Who knows? But it inclines me to believe in fate, or some guiding spirit in life. And I am very grateful, lucky, blessed, to be here in Orkney with Kathie.

Graham Brown

To find out more

Wikipedia on Orkney –

Discover Orkney –

Kathie Touin CD Dark Moons & Nightingales –

William Pint & Felicia Dale –

Nanci Griffith –

Some of my earlier blogs with Orkney content

Who Am I?

Brakes off, we’re speeding into 2013 and there’s no stopping…

Looking from a different perspective https://grahambrownorkney.wordpress.com/2013/11/08/perspective/

What, no badgers?https://grahambrownorkney.wordpress.com/2014/01/10/orkney_wildlife/

What, no badgers?

Hooded crow chicks in Rousay, Orkney
Hooded crow chicks in Rousay, Orkney (photo: Kathie Touin)

One of the big UK environmental controversies of 2013 was the badger cull in parts of England. But there was no fuss here in Orkney – we do not have badgers.

Orcadian wildlife is very different to what we experienced when we lived in England and many of our visitors, while delighted with what they see, are surprised to discover what is not here.

For new readers to this blog, Orkney is made up of about 70 islands situated off the north coast of Scotland – beyond Land’s End but before you get to the UK’s last outpost, Shetland. We are not in the Hebrides off the west coast of Scotland as some imagine.

I should also say that I am passionate about the natural world, and I work for the RSPB as a volunteer and occasional part-timer, but I am not an expert. So if you are an expert you might want to read a different blog to this one. And, for clarity, I do not write on behalf of the RSPB.

Orkney is rightly celebrated for its wildlife and visitors come here to see, amongst others, grey seals, harbour (or common) seals, puffins, great skuas, hen harriers and wide open scenery with no trees.

But what do we not have? As I said, no badgers. And no deer, or foxes. We don’t even have squirrels, grey or red.

Our biggest wild mammals on land are hedgehogs (a fairly recent introduction), rats (sorry), and various mice and voles. We also have some stoats, a very recent introduction, and because of the danger to Orkney’s ground-nesting birds they are trapped where possible.

Of these land mammals the most celebrated is the Orkney vole which, we are now told, originated in Belgium – though long before the land there was known as Belgium. These lovely little critters, found nowhere else in the UK, probably arrived with early farmers or traders more than 5,000 years ago.

If you move into the seas around Orkney there are some bigger, in fact, much bigger, mammals. As well as seals you might be lucky enough to see dolphins, porpoises, or, for the really lucky, whales – of which perhaps the most regularly seen are orcas, or killer whales.

When we lived in London we, of course, did not see whales. They were not common in Ealing.

But we regularly saw foxes, sometimes quite close by in the street as we staggered back from an evening in the pub and the Indian restaurant. Once I was woken in the early hours by a commotion outside – it was a group of fox cubs chasing a large empty plastic bottle down the street and under the parked cars.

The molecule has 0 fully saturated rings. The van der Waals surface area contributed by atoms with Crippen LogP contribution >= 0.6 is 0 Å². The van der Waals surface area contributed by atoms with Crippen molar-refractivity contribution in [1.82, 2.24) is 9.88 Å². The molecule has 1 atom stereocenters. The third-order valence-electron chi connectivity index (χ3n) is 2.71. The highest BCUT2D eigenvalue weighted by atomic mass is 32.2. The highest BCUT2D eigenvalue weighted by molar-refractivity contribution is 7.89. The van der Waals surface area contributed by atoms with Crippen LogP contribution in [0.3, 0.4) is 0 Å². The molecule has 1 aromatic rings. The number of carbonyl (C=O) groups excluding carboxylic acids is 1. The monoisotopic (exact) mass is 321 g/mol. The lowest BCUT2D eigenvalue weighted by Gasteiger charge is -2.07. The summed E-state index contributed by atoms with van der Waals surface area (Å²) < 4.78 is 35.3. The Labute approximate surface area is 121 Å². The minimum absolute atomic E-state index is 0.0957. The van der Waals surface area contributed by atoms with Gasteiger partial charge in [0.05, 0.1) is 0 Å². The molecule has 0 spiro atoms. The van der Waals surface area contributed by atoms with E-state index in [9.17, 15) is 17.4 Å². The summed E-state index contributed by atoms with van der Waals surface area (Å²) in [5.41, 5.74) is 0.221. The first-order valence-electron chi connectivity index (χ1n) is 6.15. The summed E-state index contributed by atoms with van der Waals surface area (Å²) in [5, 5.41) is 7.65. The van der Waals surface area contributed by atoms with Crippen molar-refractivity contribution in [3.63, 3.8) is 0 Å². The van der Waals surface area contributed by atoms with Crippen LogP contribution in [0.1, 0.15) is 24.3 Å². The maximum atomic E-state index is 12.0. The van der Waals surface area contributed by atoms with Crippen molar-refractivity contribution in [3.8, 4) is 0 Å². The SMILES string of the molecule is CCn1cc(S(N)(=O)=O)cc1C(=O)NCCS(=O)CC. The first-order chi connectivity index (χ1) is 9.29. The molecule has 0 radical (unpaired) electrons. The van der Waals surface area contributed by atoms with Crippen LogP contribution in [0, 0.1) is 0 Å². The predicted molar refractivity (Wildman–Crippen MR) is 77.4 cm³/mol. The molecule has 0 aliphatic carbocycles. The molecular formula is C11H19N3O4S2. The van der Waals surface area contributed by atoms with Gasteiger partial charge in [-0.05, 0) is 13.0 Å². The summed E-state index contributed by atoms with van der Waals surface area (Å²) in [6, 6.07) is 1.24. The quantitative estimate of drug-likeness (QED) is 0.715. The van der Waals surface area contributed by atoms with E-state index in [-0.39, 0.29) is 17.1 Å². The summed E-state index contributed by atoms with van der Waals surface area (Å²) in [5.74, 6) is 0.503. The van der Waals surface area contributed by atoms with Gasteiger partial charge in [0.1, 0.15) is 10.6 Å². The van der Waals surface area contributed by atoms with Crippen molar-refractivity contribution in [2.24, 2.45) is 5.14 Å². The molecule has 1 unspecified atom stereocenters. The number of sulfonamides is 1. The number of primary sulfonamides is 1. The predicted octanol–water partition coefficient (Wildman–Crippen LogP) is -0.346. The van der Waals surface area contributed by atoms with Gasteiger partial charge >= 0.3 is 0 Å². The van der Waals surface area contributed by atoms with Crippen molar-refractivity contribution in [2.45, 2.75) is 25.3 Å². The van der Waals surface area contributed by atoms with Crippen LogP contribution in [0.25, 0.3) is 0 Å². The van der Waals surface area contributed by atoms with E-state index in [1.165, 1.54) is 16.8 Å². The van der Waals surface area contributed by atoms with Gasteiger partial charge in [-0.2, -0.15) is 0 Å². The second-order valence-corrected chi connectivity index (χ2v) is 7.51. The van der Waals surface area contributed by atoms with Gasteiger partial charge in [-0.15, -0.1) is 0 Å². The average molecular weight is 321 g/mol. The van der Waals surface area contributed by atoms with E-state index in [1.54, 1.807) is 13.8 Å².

One of the most familiar birds in England is the magpie. Despite the 21st century gloss that we wear, many people are still very superstitious of these birds. Folk also wrongly blame them for a decline in song birds. I always thought magpies stunning in appearance and very clever. I love them. But magpies are so rare in Orkney that if one is seen it is worthy of note. Now when we visit England it is exciting to see these sharp-suited black-and-white characters.

Another regular bird in Ealing, and gradually spreading out from south-east England, is the ring-necked parakeet. These Indian migrants have colonised large areas of London. My wife Kathie Touin and I loved to see them. In fact, when we were watching the Antiques Roadshow from Richmond Park on TV recently, Kathie realised the noises in the background were ring-necked parakeets.

Instead here in Orkney we regularly see, depending on the time of year, great skuas, hen harriers, lapwings, short-eared owls, hooded crows, curlew, eider ducks and fulmars, to name just a few. And there are many other beautiful, exciting species to be found if you have a little time and patience.

We have large numbers of greylag geese – in fact, Orkney now has so large a resident population of these birds that in the past two summers there has been a cull to reduce numbers because of the damage they can cause.

Our visitors are also surprised to discover there are trees in Orkney. We do not have large numbers of trees, certainly no forests, but there are some significant if small woods. I understand Orkney was once covered in trees but, once man had largely removed them, it was not easy for them to grow back.

In the small field we own next to our house we have a number of trees planted by the previous owners to which we have added more. Many are very small, the wind stops them growing quickly, and some varieties do better than others, but I guess we have perhaps 40 or 50 trees. I must count them.

Given good health I hope to see these trees grow to a reasonable size in my life-time but planting trees is very much a commitment to other people’s futures. I wonder if we can phrase our will in a way that will stop the field becoming a housing site, placed as it is between our house and a new one being built on the other side?